Three Ways to Conquer Jet Lag in Ireland (& How We Do It Wrong)

It’s a five-hour difference between my hometown and Ireland.

Five hours.

It doesn’t seem like that much.

But put me on a plane, give me little to no sleep and expect me to function five hours earlier than I normally would…

Then five hours becomes a big deal.

Enter jet lag: the extreme tiredness that happens after a long flight across several time zones.

Jet lag can be awful if you aren’t prepared for it.

It can still be awful if you are prepared for it, but it’s definitely manageable and totally worth it (even if you are from Cali or Vancouver, ugh, 8 hours–I’m sorry).

Woman looking out airplane window over wing

When we arrive in Ireland

I am full of energy. I want to see EVERYTHING. It doesn’t matter how many times I’ve been to Ireland, I am like a kid 10 minutes after the candy store. Let’ssss goooooo!!

But then the adrenaline fades, and while I am of course still super excited to be in Ireland, my body simply screams nap time please.

I don’t think this initial rush and then a slow fade is particularly unusual. It’s just jet lag catching up with our bodies.

But it’s at this very point when you must decide your jet-lag-beating course of action. Otherwise the next several days may be rougher than you intended.

Three Ways to Conquer Jet Lag in Ireland

I find there are three primary approaches to conquering dreaded jet lag, and I’ve learned that quite a few people are very passionate about the “right way” to do it.

Aisle of an airplane

Well, I’m more of a “do what works best for you” kind of gal. So to me, it makes sense to just lay all the options out and let you decide what’s best for you. Right?

Option 1: The Energizer Bunny

Library with books

The Rules: Regardless of how much you do or do not sleep on the plane, you must stay awake until it’s a reasonable hour to go to bed at the local time (like 9 PM or later).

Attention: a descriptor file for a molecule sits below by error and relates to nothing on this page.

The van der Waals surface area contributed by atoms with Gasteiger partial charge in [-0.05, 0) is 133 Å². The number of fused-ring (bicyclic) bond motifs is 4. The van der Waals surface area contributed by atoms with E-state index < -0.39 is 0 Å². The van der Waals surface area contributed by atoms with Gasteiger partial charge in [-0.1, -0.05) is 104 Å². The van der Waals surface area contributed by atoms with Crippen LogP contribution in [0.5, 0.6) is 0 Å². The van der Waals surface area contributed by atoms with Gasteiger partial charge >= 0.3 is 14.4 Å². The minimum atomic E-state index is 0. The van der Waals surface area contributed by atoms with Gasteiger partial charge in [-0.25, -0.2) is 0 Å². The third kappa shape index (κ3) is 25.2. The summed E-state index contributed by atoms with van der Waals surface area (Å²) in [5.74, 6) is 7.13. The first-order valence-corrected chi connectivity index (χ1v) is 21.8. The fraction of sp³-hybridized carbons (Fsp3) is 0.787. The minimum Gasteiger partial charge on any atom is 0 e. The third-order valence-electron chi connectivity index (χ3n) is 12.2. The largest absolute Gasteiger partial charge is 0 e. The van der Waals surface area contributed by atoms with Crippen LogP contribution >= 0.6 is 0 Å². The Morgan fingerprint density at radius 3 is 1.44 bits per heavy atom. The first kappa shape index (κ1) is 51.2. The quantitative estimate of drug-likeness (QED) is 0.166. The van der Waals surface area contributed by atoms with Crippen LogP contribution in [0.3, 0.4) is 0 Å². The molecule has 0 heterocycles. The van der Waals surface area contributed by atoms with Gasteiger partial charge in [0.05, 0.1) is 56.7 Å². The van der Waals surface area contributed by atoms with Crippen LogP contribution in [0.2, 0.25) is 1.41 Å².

This is the one all the travel experts say is the best way to quickly get over jet lag. And I would definitely agree it’s a great option if you can hack it.

It’s not for me though.

I can do it, but it isn’t pretty. Joe doesn’t thrive in this scenario either. We both end up shutting down by about 3 PM and the rest of the day is not much fun.

e.g. Cue whining from me and almost complete silence from Joe (not sure if it’s because he’s so tired he can’t form the words or if he thinks ignoring me will shut me up. I am sure it’s not the latter… ).

So this way, although effective, doesn’t really seem to work for us. I want all of our days to be enjoyable including the first one.

Option 2: The Planner

blue alarm clock on table beside bed

The Rules: Prior to leaving for Ireland, set your alarm clock for an hour earlier everyday until you reach the number of hours of time difference from your home time zone to Irish Standard Time.

So for me, being a five-hour time difference from Pennsylvania to Ireland. Five days before my trip I would set my alarm for 1 hour earlier. The next day, I would set it two hours earlier. The following day, three hours earlier. You get the idea. Until I am getting up five hours earlier.

As much of a planner that I am, I have yet to master this method.

I tend to be doing “all the things” before leaving on a big trip so getting up earlier (and subsequently going to bed earlier) just never seems to happen.

If I got myself together, I think this could be a great one-two punch with the other options though. You could train your body to adjust to even just two hours earlier to make the transition a little less jarring.

Option #3: The Napper

two double beds in hotel room